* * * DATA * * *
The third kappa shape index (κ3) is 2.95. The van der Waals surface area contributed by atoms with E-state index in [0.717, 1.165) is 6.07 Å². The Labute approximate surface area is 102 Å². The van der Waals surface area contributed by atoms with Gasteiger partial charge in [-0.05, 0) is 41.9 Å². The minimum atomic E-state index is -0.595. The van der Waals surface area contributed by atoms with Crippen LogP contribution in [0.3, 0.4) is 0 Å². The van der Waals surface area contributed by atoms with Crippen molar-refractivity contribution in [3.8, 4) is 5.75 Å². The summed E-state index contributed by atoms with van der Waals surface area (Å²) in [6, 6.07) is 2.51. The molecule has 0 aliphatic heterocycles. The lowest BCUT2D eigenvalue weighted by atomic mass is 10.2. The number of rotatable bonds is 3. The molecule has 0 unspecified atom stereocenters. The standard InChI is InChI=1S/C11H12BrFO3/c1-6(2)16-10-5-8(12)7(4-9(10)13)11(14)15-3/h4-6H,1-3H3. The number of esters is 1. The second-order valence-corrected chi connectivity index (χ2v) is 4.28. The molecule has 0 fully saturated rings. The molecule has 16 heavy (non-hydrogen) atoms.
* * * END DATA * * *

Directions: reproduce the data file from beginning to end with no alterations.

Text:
The third kappa shape index (κ3) is 2.95. The van der Waals surface area contributed by atoms with E-state index in [0.717, 1.165) is 6.07 Å². The Labute approximate surface area is 102 Å². The van der Waals surface area contributed by atoms with Gasteiger partial charge in [-0.05, 0) is 41.9 Å². The minimum atomic E-state index is -0.595. The van der Waals surface area contributed by atoms with Crippen LogP contribution in [0.3, 0.4) is 0 Å². The van der Waals surface area contributed by atoms with Crippen molar-refractivity contribution in [3.8, 4) is 5.75 Å². The summed E-state index contributed by atoms with van der Waals surface area (Å²) in [6, 6.07) is 2.51. The molecule has 0 aliphatic heterocycles. The lowest BCUT2D eigenvalue weighted by atomic mass is 10.2. The number of rotatable bonds is 3. The molecule has 0 unspecified atom stereocenters. The standard InChI is InChI=1S/C11H12BrFO3/c1-6(2)16-10-5-8(12)7(4-9(10)13)11(14)15-3/h4-6H,1-3H3. The number of esters is 1. The second-order valence-corrected chi connectivity index (χ2v) is 4.28. The molecule has 0 fully saturated rings. The molecule has 16 heavy (non-hydrogen) atoms.